The rest is basic care. Trim the nails as needed, usually every few weeks. Brush the teeth frequently for good overall health and fresh breath.

Children And Other Pets
  It's often more common to need to protect an adult English Setter from children than the other way around. He's tolerant and mellow and will put up with a lot — although he shouldn't have to!
  Because puppies and toddlers are both in the process of being civilized, they need close supervision to prevent any ear pulling or tail tugging on the part of either party. Many breeders prefer to sell puppies to homes where children are at least six years old and more able to control their actions. They recommend adult English Setters for homes with younger children.
  Whatever your situation, always teach your child never to approach any dog while he's eating or to try to take the dog's food away. No dog should ever be left unsupervised with a child.
  English Setters can do well with other dogs and animals, especially if they are raised with them. They are birdy, however, and you should protect pet birds until you're sure your Setter understands they're off limits. Some dogs can learn that fact, if they're taught from puppyhood, but don't assume that it will happen with every dog. You may always need to keep the two separated, if only so your Setter doesn't pull your parakeet's tail or your parrot take a bite out of your Setter's sensitive nose.

Is the English Setter the Right Breed for you?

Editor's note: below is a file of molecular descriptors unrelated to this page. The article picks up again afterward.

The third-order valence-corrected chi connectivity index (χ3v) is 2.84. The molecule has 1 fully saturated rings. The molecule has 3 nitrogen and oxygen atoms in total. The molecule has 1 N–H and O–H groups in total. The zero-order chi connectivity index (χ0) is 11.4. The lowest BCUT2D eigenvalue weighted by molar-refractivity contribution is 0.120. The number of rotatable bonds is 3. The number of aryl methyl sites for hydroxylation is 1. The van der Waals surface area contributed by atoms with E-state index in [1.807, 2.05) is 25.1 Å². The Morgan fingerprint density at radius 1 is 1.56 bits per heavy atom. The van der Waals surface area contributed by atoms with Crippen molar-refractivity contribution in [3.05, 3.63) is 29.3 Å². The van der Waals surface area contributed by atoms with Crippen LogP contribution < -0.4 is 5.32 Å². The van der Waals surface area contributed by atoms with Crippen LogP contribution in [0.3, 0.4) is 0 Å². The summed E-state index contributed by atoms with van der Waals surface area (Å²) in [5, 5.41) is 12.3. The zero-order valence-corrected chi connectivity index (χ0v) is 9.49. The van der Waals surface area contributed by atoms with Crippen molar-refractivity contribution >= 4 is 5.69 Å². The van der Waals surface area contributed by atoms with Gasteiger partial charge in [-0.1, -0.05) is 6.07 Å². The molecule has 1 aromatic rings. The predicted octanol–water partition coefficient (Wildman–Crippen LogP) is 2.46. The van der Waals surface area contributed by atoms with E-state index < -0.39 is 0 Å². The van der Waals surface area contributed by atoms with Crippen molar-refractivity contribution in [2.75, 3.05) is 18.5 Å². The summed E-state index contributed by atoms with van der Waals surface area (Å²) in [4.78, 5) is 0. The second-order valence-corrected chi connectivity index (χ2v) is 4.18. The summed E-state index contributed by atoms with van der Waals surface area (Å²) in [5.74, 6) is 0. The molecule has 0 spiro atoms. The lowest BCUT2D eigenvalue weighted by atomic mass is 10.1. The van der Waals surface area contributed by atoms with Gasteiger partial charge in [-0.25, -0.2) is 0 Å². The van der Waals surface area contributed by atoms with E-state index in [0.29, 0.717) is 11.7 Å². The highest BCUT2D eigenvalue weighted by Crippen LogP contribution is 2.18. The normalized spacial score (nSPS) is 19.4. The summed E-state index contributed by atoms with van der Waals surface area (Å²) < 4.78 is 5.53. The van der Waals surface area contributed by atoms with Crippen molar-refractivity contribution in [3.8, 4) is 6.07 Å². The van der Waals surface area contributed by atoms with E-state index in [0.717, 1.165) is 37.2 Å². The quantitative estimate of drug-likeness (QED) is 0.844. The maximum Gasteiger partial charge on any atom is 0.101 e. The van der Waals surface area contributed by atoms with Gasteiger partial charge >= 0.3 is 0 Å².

Moderate Maintenance: Regular grooming is required to keep its fur in good shape. Professional trimming or stripping needed.
Moderate Shedding: Routine brushing will help. Be prepared to vacuum often!
Moderately Easy Training: The English Setter is average when it comes to training. Results will come gradually.
Very Active: It will need daily exercise to maintain its shape. Committed and active owners will enjoy performing fitness activities with this breed.
Good for New Owners: This breed is well suited for those who have little experience with dog ownership.
Good with Kids: This is a suitable breed for kids and is known to be playful, energetic, and affectionate around them.

Did You Know?
The English Setter is smaller than the Irish Setter and the Gordon Setter.
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Monday, September 25, 2017

Everything about your Bracco Italiano

Everything about your Bracco Italiano
  Also known as the Italian Pointer, the Bracco Italiano is proud, athletic gun dog. With their strong muscles and long ears, it is easy to see why these dogs are the pride of Italy. Though this breed was originally developed for hunting, their gentle temperament makes them excellent family pets as well. Their droopy lips, soft eyes and loving nature makes them a great pet for any family.

Overview
  In his homeland of Italy, the Bracco (plural is Bracchi) is primarily a hunting dog, but people are starting to discover that this attractive dog with the noble appearance and pleasant  personality is also an excellent companion and show dog.
 The Bracco-or Italian Pointer- should be athletic and powerful in appearance, most resembling a cross between a German Shorthaired Pointer and a Bloodhound, although it is nothing like them in character. It has pendulous upper lips and long ears that create a serious expression. It should be "almost square", meaning that its height at the withers should be almost the same as the length of its body. It should not however be actually square as this would render its famous rear driving push off and front/rear extension to be compromised, thus losing much of its powerful grace. The tail can be docked, mostly due to the strong possibility of injury in rough/dense terrain when hunting, however there has been a sea-change in Italy, with some now working the breed with full tail.

Other Quick Facts